A Gospel Address

Exodus 14; Luke 15.

The grace of God as brought to us in the gospel may be divided into two parts: first, what we are brought out from, and secondly, what we are brought into. Many converted souls know something about what they are brought out of, but very few have the least idea of what God has brought them to, and no soul is entirely off the old ground until he knows what it is to be on the new. Moses' commission was to bring the people out of Egypt and into the good land. As soon as a soul knows he is on the new ground, he is out of the old. The gospel is that God has brought you out of the land of darkness and shadow of death into the land of light and glory. The defect in many souls is that they do not know the nature of the distance between God and the sinner. Only one Man ever knew that, and that was the Lord Jesus Christ. Everyone, even a pagan, knows that there is a distance between the Creator and the creature, but how few comparatively speaking, understand the nature of the distance. Cain did not know it; he, like a bad physician, tried to cure the disease not knowing what it was, not understanding the nature of it, and there are a great many people who do likewise. The gospel from God's side shows us how God has removed the distance! Abel had faith in God, and knew that nothing could remove the distance but a victim not personally chargeable with the sins for which he suffered, and he offered of the firstlings of the flock and the fat thereof, but there was no resurrection in that type. The victim dies, and the sins are gone.

Here nine-tenths of those who preach the gospel stop. The gospel usually preached is forgiveness of sins, but not resurrection. There is no resurrection in the sacrifices of the Old Testament. No victim that was offered was ever raised again. And if resurrection is not preached there can be no real sense in the soul of the distance being removed. Death alone could remove the distance, the victim must be one not chargeable with the offence at the time of death, that is, there must be personal excellency in the victim; but it is in apprehending the resurrection that the soul gets the sense that that which caused the distance is removed. The thought of some is that the sinner can do good works, so as to please God, and that Christ's righteousness comes in as a set-off for his unrighteousness. But there is no victim there; you must come to own that you cannot remove the distance yourself, and when you take that ground you find that God has removed the distance, and from His own side too: "His own arm hath brought salvation." To illustrate this, suppose a child broke a clock and was told to go to his room until he mended it. Could he mend it? How long would he try to do so? Why, the more he tried the more he would injure it. Then his father comes in and says, "I will mend it myself." Now, this brings out two things: first, the love of the father, who does not like the distance to continue; and secondly, that as the father has mended it himself, he must be satisfied as to the way in which it is done. Thus the grace of God has come in, and God has removed the distance from His own side. He has done it. Every sinner is under the righteous judgment of God, because he has the nature of a sinner. You see it in a baby, the nature shows itself. When God addressed Adam, what did He say? Not "What hast thou done?" but "Where art thou?" Adam hid himself because of what he was; he said, "I was afraid because I was naked, and I hid myself." God said to the woman, "What is this that thou hast done?" She had believed the lie of the devil when he told her, "Thou shalt not surely die." To man's eye they did not die, but in God's sight from that moment man was morally dead. How slow all our hearts are to accept the place of death!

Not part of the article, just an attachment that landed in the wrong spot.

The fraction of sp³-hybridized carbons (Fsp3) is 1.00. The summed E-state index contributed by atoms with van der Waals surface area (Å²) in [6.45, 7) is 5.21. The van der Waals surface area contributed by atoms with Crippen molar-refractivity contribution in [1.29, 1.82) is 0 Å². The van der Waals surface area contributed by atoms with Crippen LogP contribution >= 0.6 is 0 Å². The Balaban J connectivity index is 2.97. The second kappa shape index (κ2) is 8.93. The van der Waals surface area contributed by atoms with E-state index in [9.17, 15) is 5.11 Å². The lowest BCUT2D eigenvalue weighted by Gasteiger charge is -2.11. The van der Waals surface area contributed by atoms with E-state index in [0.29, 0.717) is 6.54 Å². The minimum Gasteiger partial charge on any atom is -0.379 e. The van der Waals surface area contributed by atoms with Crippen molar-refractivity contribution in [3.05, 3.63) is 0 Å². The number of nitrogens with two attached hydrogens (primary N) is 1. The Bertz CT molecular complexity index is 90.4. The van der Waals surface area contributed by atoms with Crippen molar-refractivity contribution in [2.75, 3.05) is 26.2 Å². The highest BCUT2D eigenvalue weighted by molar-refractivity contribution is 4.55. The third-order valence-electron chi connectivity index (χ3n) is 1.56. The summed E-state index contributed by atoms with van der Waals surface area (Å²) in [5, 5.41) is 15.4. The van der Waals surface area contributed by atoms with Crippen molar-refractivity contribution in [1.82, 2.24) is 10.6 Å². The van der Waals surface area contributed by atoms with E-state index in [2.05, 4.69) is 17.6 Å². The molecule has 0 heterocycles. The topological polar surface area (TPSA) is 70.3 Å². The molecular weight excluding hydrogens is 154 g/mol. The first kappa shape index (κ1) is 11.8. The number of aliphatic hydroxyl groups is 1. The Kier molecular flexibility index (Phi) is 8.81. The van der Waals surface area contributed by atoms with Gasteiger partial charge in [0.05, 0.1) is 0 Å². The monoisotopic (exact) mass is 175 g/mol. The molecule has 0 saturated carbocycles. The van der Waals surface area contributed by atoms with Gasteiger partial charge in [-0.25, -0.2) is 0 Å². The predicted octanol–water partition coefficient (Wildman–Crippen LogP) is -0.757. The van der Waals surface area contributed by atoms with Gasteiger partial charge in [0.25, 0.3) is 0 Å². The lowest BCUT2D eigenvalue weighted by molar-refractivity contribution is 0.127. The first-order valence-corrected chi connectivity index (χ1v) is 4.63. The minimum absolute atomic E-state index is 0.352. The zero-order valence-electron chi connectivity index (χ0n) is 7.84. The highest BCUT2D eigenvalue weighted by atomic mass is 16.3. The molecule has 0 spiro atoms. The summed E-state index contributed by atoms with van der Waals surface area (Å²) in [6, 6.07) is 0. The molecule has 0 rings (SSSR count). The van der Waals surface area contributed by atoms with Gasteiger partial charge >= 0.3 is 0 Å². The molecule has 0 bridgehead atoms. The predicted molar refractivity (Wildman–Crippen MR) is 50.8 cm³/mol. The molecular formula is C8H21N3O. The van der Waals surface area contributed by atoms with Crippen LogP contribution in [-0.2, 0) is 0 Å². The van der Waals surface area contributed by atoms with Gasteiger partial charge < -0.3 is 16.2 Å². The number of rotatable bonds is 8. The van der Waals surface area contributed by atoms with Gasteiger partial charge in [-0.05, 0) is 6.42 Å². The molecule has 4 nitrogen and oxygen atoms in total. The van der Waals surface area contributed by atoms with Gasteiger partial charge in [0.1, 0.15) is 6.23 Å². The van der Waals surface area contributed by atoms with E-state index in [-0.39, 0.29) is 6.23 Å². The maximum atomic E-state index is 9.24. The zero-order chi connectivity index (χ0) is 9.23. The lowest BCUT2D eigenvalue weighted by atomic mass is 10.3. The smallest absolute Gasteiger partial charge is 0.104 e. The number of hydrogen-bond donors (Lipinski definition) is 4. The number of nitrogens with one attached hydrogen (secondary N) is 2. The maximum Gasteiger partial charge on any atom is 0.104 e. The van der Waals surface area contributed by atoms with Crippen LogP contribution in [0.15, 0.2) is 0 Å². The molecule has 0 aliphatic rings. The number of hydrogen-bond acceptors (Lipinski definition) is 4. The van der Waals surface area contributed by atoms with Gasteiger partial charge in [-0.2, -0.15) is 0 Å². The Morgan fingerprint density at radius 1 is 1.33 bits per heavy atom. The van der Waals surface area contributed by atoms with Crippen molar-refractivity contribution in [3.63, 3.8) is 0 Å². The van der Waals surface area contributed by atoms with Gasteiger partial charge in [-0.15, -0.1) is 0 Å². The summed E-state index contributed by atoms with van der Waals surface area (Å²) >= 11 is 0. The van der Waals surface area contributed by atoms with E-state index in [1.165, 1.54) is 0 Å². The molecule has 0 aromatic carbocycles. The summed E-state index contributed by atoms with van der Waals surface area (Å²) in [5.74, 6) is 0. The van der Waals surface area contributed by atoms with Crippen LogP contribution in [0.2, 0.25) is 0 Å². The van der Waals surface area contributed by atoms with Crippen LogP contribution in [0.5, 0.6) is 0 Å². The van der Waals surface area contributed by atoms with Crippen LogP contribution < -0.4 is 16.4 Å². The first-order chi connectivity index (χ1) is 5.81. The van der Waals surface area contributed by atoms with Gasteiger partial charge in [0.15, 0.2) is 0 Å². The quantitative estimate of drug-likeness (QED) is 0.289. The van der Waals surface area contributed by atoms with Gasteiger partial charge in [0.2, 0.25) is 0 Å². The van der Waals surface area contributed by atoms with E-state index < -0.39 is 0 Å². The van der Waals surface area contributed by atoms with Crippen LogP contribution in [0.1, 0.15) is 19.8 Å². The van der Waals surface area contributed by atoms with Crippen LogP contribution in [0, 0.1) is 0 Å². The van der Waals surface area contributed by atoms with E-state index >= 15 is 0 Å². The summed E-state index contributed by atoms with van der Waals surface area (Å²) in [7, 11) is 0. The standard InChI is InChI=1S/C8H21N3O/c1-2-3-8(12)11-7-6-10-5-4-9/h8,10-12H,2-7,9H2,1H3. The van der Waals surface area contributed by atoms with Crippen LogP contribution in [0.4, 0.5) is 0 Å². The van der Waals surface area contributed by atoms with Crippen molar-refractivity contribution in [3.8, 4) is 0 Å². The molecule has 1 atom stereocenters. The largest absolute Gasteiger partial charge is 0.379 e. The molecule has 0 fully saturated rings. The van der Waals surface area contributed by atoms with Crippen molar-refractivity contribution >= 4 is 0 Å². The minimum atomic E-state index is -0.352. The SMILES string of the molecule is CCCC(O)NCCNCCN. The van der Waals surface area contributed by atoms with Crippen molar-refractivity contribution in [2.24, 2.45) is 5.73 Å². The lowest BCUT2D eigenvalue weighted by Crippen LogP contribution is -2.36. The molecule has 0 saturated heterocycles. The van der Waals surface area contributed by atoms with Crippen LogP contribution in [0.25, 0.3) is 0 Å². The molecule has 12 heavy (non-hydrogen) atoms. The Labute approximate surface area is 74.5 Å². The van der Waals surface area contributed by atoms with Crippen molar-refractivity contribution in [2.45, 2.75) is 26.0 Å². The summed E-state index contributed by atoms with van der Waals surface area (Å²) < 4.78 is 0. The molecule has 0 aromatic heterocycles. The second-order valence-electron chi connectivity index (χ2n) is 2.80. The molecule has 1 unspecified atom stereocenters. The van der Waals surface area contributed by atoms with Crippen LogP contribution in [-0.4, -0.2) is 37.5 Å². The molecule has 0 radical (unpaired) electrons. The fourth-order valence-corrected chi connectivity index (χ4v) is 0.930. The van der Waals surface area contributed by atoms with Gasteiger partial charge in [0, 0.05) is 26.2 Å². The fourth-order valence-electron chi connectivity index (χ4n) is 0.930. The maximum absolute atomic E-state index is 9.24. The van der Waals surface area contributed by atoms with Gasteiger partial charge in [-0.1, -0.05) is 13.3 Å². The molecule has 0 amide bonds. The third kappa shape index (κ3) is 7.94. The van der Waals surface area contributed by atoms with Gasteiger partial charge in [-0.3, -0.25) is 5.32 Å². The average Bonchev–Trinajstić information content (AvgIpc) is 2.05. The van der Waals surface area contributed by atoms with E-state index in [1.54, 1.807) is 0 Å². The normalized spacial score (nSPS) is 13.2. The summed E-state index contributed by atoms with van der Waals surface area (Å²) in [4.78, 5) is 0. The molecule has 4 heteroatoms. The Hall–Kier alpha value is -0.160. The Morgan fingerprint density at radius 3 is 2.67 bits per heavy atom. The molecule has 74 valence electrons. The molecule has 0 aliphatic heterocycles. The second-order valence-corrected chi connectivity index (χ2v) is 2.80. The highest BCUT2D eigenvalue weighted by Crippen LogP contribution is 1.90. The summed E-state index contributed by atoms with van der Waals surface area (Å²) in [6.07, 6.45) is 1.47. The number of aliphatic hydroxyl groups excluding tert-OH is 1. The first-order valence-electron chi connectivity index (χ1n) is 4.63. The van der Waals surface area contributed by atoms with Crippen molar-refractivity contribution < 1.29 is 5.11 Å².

We will now read Luke 15:24: "This my son was dead, and is alive again; he was lost, and is found." You see, it was not only that he was lost, but he was dead too. "The wages of sin is death." The man that is lost and dead must go from before God's sight. Let me ask, Are you going to keep that man, are you going to dress him up and make him important? Never. Christ gave up His life that He might blot out that man from before the eye of God. That man is morally dead, and in the cross of Christ he has come to an end judicially before God.

When the children of Israel walked through the Red Sea they were out of the place of judgment. The first part was done, they were brought out, but not yet in. A person who is not out knows that Christ has died for him, but he is occupied with the difficulties of the way, though he knows that as to the past all is settled for him. But when he is out he is occupied with God, he is able to take up the_ song in Exodus 15, which is all about God, and it could not be otherwise: "Thou in Thy mercy hast led forth the people which Thou hast redeemed."

To return to Luke 15. We have there a parable in three parts, and each one is all about the joy of the finder. The shepherd goes out and seeks his sheep up and down upon the mountains until he finds it; and when he hath found it he bears it in triumph on his shoulders and carries it to the house (not home) rejoicing. The point is not so much the safety of the sheep, but his own joy in finding it: "He calleth together his friends and neighbours, saying, Rejoice with me, for I have found my sheep which was lost." Then you get the woman sweeping the house, and seeking diligently for the lost piece of silver. This is the Spirit of God in the evangelist seeking for everything that belongs to Christ in the world. She too rejoices, and we read, "Likewise I say unto you, there is joy" (not of the angels) but "in the presence of the angels." Now we come to the third. A father has two sons. One of them gathers up all that belongs to him and goes into a far country, and you know the rest.